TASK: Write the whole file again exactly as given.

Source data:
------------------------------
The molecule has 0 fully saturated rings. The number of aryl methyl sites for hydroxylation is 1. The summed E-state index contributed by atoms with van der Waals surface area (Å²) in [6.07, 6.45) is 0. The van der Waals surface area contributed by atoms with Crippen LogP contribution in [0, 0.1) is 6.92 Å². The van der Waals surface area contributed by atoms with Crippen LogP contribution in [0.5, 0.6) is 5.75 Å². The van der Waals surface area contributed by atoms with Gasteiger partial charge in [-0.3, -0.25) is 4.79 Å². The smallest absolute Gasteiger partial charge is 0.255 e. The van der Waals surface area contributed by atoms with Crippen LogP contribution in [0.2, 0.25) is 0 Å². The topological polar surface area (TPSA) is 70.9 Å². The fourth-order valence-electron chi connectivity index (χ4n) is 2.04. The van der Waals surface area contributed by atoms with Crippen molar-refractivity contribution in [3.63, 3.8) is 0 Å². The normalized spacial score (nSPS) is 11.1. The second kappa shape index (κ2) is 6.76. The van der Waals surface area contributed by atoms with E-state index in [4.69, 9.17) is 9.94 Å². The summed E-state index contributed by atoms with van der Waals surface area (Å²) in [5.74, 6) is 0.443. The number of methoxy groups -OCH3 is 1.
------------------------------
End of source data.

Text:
The molecule has 0 fully saturated rings. The number of aryl methyl sites for hydroxylation is 1. The summed E-state index contributed by atoms with van der Waals surface area (Å²) in [6.07, 6.45) is 0. The van der Waals surface area contributed by atoms with Crippen LogP contribution in [0, 0.1) is 6.92 Å². The van der Waals surface area contributed by atoms with Crippen LogP contribution in [0.5, 0.6) is 5.75 Å². The van der Waals surface area contributed by atoms with Gasteiger partial charge in [-0.3, -0.25) is 4.79 Å². The smallest absolute Gasteiger partial charge is 0.255 e. The van der Waals surface area contributed by atoms with Crippen LogP contribution in [0.2, 0.25) is 0 Å². The topological polar surface area (TPSA) is 70.9 Å². The fourth-order valence-electron chi connectivity index (χ4n) is 2.04. The van der Waals surface area contributed by atoms with Crippen molar-refractivity contribution in [3.63, 3.8) is 0 Å². The normalized spacial score (nSPS) is 11.1. The second kappa shape index (κ2) is 6.76. The van der Waals surface area contributed by atoms with E-state index in [4.69, 9.17) is 9.94 Å². The summed E-state index contributed by atoms with van der Waals surface area (Å²) in [5.74, 6) is 0.443. The number of methoxy groups -OCH3 is 1.